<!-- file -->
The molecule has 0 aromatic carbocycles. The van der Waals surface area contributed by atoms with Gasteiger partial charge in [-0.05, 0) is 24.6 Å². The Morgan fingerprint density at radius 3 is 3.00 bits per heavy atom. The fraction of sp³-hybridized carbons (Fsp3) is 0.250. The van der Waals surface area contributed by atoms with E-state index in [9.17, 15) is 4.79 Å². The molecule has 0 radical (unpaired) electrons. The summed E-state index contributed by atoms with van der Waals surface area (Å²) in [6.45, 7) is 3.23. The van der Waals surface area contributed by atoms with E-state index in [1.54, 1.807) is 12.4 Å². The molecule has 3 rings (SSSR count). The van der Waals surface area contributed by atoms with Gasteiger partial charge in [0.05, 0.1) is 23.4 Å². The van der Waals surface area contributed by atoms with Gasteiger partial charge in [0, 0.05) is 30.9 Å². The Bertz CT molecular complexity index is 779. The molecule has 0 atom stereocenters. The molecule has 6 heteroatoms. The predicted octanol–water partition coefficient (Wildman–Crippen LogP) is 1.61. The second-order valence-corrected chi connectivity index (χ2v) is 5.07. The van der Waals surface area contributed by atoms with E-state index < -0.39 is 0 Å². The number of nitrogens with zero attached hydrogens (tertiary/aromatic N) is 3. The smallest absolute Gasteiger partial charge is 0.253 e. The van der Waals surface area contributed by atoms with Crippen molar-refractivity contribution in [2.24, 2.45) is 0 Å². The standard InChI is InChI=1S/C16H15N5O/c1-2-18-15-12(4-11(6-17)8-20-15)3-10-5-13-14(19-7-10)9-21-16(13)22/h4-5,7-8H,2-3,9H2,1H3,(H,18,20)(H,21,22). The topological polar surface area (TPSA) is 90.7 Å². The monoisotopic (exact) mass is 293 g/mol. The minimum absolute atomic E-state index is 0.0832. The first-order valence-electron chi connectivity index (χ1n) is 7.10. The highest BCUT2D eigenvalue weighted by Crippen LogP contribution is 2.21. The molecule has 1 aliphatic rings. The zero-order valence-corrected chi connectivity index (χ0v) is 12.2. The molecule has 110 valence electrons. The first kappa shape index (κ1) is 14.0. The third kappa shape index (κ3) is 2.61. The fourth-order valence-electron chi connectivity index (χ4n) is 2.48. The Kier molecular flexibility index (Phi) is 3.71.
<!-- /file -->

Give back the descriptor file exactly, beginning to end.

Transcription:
The molecule has 0 aromatic carbocycles. The van der Waals surface area contributed by atoms with Gasteiger partial charge in [-0.05, 0) is 24.6 Å². The Morgan fingerprint density at radius 3 is 3.00 bits per heavy atom. The fraction of sp³-hybridized carbons (Fsp3) is 0.250. The van der Waals surface area contributed by atoms with E-state index in [9.17, 15) is 4.79 Å². The molecule has 0 radical (unpaired) electrons. The summed E-state index contributed by atoms with van der Waals surface area (Å²) in [6.45, 7) is 3.23. The van der Waals surface area contributed by atoms with E-state index in [1.54, 1.807) is 12.4 Å². The molecule has 3 rings (SSSR count). The van der Waals surface area contributed by atoms with Gasteiger partial charge in [0.05, 0.1) is 23.4 Å². The van der Waals surface area contributed by atoms with Gasteiger partial charge in [0, 0.05) is 30.9 Å². The Bertz CT molecular complexity index is 779. The molecule has 0 atom stereocenters. The molecule has 6 heteroatoms. The predicted octanol–water partition coefficient (Wildman–Crippen LogP) is 1.61. The second-order valence-corrected chi connectivity index (χ2v) is 5.07. The van der Waals surface area contributed by atoms with E-state index < -0.39 is 0 Å². The number of nitrogens with zero attached hydrogens (tertiary/aromatic N) is 3. The smallest absolute Gasteiger partial charge is 0.253 e. The van der Waals surface area contributed by atoms with Crippen molar-refractivity contribution in [2.24, 2.45) is 0 Å². The standard InChI is InChI=1S/C16H15N5O/c1-2-18-15-12(4-11(6-17)8-20-15)3-10-5-13-14(19-7-10)9-21-16(13)22/h4-5,7-8H,2-3,9H2,1H3,(H,18,20)(H,21,22). The topological polar surface area (TPSA) is 90.7 Å². The monoisotopic (exact) mass is 293 g/mol. The minimum absolute atomic E-state index is 0.0832. The first-order valence-electron chi connectivity index (χ1n) is 7.10. The highest BCUT2D eigenvalue weighted by Crippen LogP contribution is 2.21. The molecule has 1 aliphatic rings. The zero-order valence-corrected chi connectivity index (χ0v) is 12.2. The molecule has 110 valence electrons. The first kappa shape index (κ1) is 14.0. The third kappa shape index (κ3) is 2.61. The fourth-order valence-electron chi connectivity index (χ4n) is 2.48. The Kier molecular flexibility index (Phi) is 3.71.